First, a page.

Now the question arises on how we relate to our daily ‘normalized’ objects? If we take an example of baby feeding bottle (Pt. mamadeira) analysed and critically evaluated by the designer, Cristine Nogueira Nunes, we understand that normality of its usage within our society in first years of babies development it is being conditioned by the credibility and assumption taken over the media and pharmaceutical and food industry lobbies (2013). Consequently, the design culture of the industrial production of feeding bottle is being questioned as such. Reflecting on Nunes, we can learn that is essential to understand a design process as an action process, where we don’t just satisfy existing needs as ‘business as usual’ but where we see a design process with holistic vision and understand it as a systemic process (2013, p. 117). We should start to think about the design process itself and not focus only on the final product (Tokinwise, 2015; Nunes, 2013; Manzini, 2015) and final results. 

Though normality is being constantly produced and reproduced (Quitzau, 2004) and questioned from the different standpoint depending of the individual who is looking to them, we believe that normality of the use of western system of flushing toilets became naturalized ease through the socialization process in the society we grew up. Daily use of western system of flushing toilets is contributing to the “relational” complexity of the problem – relation between culture and design product and use of the object. ‘How do we use the toilet?’ ‘How much water we flush down the drain?’ ‘Do we use the toilet paper to clean ourselves?’ ‘Do we sit or squat when we are defecating?’ All of this it is related to the cultural predetermined behavioural patterns, values and norms.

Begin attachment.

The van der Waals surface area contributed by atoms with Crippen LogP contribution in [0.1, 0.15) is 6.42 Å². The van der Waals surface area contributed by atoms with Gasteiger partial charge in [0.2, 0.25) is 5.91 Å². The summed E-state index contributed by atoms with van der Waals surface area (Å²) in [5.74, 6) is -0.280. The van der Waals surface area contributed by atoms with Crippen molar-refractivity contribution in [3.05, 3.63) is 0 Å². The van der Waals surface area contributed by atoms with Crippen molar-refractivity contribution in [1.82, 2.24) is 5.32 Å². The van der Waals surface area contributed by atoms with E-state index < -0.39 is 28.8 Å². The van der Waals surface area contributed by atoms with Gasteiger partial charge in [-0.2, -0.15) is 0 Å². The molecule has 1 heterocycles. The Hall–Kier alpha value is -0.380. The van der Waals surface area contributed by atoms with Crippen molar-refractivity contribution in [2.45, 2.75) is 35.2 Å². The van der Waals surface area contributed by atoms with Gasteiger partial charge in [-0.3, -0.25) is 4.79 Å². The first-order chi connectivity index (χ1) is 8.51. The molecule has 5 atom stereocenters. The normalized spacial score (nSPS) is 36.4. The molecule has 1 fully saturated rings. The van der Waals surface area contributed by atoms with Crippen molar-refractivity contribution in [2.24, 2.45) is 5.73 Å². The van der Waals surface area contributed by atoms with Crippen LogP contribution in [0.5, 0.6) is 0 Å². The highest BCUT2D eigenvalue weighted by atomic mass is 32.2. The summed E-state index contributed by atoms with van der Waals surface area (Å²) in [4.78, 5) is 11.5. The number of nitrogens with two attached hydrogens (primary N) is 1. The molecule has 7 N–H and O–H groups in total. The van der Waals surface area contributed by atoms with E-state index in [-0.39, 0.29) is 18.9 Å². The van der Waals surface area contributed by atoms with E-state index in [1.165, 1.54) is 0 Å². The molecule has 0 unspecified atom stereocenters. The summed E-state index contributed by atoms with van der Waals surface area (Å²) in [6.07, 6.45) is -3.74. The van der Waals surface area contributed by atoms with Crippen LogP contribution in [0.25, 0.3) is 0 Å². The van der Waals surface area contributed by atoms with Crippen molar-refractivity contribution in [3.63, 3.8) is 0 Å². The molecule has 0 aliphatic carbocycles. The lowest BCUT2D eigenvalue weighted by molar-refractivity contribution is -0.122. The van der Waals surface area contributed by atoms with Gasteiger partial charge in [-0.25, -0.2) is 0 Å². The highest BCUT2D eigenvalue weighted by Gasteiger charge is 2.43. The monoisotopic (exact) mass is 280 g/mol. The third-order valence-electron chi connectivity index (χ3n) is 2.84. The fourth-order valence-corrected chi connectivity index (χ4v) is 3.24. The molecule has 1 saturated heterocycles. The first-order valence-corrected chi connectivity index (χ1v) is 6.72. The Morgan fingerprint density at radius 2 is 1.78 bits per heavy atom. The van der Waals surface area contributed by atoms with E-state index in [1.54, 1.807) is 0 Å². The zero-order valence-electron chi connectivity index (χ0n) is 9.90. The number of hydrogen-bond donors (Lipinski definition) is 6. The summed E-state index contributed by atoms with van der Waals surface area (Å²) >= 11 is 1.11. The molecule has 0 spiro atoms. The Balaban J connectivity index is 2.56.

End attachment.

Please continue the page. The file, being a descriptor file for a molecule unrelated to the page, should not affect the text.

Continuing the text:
Existence and use of unsustainable western system of flushing toilet for the last two centuries within our daily life’s is being mostly overlooked and underestimated as a complex issue of today’s society due to the normalization of its use and its existence. We question the normality of using the toilet design, where purified and drinkable water is wasted and discharged with every flush - we dispense between 3-7L of drinkable water in every flush, and this habit is transferred from generation to generation as regularized behaviour, imprinted as part of its cultural “habitus” (Bourdieu, 1977). It could be also translated to the (un)conscious environmental apathy: »The issue of normalization is connected to a sense of community in society. In each of our specific everyday lives we carry out normalized actions, e.g. routines. The phenomenon of normalization is shaped and re-shaped through an on-going process of co-construction between technological, societal and cultural dimensions« (Quitzau, 2004: p. 1).